Repetition and repertoire

26 February 2018

Series: Observations about the conduct of meetings in the so-called ‘new churches’, from an older person’s perspective — 3.

In the days of hymns, people sang a hymn through once, and that was it. Fair enough, as many hymns had five or six verses, often with a chorus between. Modern Christian songs tend to be shorter, and thus lend themselves to having sections repeated several times. That’s fine, as repetition can drive a point home like nothing else.

worship bandBut repetition, if overdone, has the very opposite effect. It becomes mind-numbing, so that, far from entering more fully into the sentiment being expressed, the congregation is pushed towards either a semi-hypnotic state where meaning goes out of the window, or into crashing boredom. With me it’s always the latter.

Few aspects of music, therefore, need more careful handling than this if we are to get it right. How can we get it right? One obvious step is for the worship-leaders to look and see if the people are actually singing. There has been quite a bit on the web recently about Christian meetings where the congregation have virtually given up singing altogether. Why would that happen?

  1. Because the music has entered ‘performance mode’. This is especially true of mega-church congregations, where the scenario is ‘rock concert’ rather than ‘people at worship’. May we never allow that to happen!
  2. Because even if they sang as loud as they possibly could, they still wouldn’t be able to hear themselves above the high-volume sound pumped out from the sound-system. So they stop competing. The sound system should serve the congregation, not browbeat them into silence.
  3. Because the guitarist-singer is singing in the style of a performer, playing about with timing, cutting bits short, bending notes etc. They are singing, in other words, as if they were on stage, or singing in private. A congregation is made to feel insecure by this and tends to opt out rather than risk singing out ‘wrongly’.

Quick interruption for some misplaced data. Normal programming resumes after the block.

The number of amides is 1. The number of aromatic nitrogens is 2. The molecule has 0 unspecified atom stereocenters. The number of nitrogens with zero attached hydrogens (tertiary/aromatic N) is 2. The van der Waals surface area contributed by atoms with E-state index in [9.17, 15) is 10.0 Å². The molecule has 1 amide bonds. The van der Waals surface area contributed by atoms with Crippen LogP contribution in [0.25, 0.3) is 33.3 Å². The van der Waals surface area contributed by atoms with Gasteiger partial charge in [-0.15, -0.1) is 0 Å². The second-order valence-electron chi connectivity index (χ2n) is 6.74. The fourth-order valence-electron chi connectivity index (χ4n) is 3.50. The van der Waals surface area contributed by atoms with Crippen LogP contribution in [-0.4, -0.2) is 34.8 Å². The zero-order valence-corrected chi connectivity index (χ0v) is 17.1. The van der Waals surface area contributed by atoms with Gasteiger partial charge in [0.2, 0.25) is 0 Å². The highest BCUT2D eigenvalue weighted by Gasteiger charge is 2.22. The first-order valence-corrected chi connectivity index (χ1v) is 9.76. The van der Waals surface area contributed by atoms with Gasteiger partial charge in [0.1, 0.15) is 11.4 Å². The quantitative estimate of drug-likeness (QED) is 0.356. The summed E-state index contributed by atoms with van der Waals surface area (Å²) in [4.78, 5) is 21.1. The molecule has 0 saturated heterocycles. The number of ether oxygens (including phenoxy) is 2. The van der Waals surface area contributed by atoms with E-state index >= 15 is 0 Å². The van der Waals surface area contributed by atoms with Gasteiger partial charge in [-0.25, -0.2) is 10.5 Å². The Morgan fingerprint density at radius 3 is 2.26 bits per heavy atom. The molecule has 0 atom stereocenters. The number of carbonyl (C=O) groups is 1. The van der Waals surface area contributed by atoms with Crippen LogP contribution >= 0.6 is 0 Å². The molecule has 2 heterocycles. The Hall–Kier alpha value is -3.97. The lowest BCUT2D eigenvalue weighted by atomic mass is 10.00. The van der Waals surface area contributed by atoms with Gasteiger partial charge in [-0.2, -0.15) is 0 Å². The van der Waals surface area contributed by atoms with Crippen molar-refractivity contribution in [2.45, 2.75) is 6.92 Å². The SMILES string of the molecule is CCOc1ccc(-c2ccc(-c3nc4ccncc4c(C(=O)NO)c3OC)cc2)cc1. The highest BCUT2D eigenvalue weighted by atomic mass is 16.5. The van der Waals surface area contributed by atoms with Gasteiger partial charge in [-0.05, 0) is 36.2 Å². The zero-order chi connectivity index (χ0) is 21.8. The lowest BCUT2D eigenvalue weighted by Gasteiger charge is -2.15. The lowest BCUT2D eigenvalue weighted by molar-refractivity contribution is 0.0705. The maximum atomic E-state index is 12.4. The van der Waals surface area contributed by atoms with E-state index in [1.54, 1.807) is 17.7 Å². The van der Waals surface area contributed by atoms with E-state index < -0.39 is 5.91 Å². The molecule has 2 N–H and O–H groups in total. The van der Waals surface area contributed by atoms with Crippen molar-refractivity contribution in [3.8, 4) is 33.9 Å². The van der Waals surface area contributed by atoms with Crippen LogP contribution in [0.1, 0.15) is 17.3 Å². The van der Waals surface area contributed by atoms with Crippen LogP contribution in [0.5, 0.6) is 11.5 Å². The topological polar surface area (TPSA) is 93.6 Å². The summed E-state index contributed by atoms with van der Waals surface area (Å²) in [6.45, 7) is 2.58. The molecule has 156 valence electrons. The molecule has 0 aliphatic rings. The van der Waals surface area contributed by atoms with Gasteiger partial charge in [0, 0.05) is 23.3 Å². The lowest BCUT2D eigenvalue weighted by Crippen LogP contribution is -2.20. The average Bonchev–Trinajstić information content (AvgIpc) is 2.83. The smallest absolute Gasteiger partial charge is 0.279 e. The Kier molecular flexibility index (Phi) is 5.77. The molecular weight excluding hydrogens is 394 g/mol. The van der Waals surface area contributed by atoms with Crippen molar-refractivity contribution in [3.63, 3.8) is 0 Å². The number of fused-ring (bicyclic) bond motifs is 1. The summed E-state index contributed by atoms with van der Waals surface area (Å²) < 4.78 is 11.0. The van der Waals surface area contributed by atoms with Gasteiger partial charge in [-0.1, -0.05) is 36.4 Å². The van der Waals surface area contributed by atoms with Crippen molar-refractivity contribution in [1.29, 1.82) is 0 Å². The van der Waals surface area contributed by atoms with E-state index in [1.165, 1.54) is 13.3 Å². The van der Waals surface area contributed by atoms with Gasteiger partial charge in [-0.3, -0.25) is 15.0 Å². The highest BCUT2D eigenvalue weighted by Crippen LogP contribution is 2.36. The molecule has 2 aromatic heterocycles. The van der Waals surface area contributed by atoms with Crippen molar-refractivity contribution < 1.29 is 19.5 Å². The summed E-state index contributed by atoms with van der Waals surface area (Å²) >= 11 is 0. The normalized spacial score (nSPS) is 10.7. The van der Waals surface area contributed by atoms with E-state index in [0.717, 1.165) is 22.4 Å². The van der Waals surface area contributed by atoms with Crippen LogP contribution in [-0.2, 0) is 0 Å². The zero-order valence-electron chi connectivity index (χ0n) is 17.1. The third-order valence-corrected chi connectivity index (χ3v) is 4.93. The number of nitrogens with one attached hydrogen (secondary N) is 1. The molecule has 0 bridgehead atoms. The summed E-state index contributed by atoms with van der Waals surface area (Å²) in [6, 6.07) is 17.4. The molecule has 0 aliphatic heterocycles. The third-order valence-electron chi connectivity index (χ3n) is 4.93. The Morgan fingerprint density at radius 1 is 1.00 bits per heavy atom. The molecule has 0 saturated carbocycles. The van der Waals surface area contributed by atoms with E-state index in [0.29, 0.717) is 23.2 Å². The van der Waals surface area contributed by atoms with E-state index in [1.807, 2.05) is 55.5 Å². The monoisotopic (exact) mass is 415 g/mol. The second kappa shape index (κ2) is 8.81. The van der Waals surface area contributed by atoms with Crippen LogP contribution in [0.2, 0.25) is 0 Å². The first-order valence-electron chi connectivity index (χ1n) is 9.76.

4. Because some of the songs are virtually unsingable.

This last point leads on to the issue of the repertoire. Speaking for myself, I am increasingly uncomfortable with many of the songs presented for us to sing. The words of some are at best lightweight, and in a few cases dubious in both their theological content and their standard of English. But here I will address a couple of the musical aspects.

  1. A competent songwriter knows the range within which a typical congregation is comfortable. In broad terms that will be within an octave from the D just above Middle C to the D or E above it. It’s possible to include the odd note outside that range, but this should be the exception rather than the rule. Some songs, alas, go so low that many people stop singing. Let’s ditch them.
  2. Many recent songs were originally composed for solo or group singing by Christian musicians and bands that tour around performing. They are fine for that context, and for listening to on mobile devices etc., but most don’t transfer at all well into a public setting. They often include non-intuitive modulations that throw a congregation completely and put them off trying to master the tune, as they quickly come to believe that there isn’t really a tune there to master.

In all this are we, perhaps, neglecting our rich heritage of older hymns and songs? I believe we are. Why, I wonder, is that?

One young Christian who was preparing to speak at a Bible study at his church was asked, ‘What commentaries are you using?’ He replied, ‘Oh, I don’t touch commentaries. I think it’s important to hear what the Holy Spirit is saying to me today about the passage.’ To which another Christian, who had overheard the conversation, commented, ‘Strange, isn’t it, how those who make much of what the Holy Spirit is saying to them have little time for what the same Holy Spirit said about the passage to others?’

The same applies to songs in worship. We have a rich heritage of 2000 years-worth of Christian music and song, and we rob the congregation if we fail to include some of that heritage regularly in our times of singing and worship.

In particular, from the 18th century on there have been some superb examples of Christian songs. True, many of them will have the ‘thees and thous’ typical of that generation, but Christians today are surely robust enough not to let that put them off?

To me it’s very sad that, at some churches, they have two separate services, one ‘traditional’ (with the organ and hymn-books) and the other ‘contemporary’ (with a worship-band and projected words). This is unnecessarily divisive, in my view. Let’s have a good, rich mix.

There’s more to say on all this…in a future post.

[For other blogs on this theme, click Music and Worship under CATEGORIES at the top-right of this post]


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